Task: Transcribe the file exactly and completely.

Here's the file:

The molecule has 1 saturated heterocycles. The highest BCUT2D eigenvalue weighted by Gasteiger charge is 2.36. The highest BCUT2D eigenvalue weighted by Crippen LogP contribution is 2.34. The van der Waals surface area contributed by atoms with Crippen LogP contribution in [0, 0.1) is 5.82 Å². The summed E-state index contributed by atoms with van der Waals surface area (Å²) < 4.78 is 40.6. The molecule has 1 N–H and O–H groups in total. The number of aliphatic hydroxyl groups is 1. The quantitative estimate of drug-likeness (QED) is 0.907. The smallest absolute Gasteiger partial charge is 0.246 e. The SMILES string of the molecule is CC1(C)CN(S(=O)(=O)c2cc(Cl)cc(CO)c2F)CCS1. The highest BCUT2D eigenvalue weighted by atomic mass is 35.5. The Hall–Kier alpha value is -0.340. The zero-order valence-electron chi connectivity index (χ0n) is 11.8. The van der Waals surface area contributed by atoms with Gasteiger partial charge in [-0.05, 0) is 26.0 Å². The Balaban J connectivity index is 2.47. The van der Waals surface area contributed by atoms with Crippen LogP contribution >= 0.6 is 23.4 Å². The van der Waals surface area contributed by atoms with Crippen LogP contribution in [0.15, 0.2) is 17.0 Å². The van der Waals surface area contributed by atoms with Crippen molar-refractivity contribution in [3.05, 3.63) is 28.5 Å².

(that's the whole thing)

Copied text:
The molecule has 1 saturated heterocycles. The highest BCUT2D eigenvalue weighted by Gasteiger charge is 2.36. The highest BCUT2D eigenvalue weighted by Crippen LogP contribution is 2.34. The van der Waals surface area contributed by atoms with Crippen LogP contribution in [0, 0.1) is 5.82 Å². The summed E-state index contributed by atoms with van der Waals surface area (Å²) < 4.78 is 40.6. The molecule has 1 N–H and O–H groups in total. The number of aliphatic hydroxyl groups is 1. The quantitative estimate of drug-likeness (QED) is 0.907. The smallest absolute Gasteiger partial charge is 0.246 e. The SMILES string of the molecule is CC1(C)CN(S(=O)(=O)c2cc(Cl)cc(CO)c2F)CCS1. The highest BCUT2D eigenvalue weighted by atomic mass is 35.5. The Hall–Kier alpha value is -0.340. The zero-order valence-electron chi connectivity index (χ0n) is 11.8. The van der Waals surface area contributed by atoms with Gasteiger partial charge in [-0.05, 0) is 26.0 Å². The Balaban J connectivity index is 2.47. The van der Waals surface area contributed by atoms with Crippen LogP contribution >= 0.6 is 23.4 Å². The van der Waals surface area contributed by atoms with Crippen LogP contribution in [0.15, 0.2) is 17.0 Å². The van der Waals surface area contributed by atoms with Crippen molar-refractivity contribution in [3.05, 3.63) is 28.5 Å².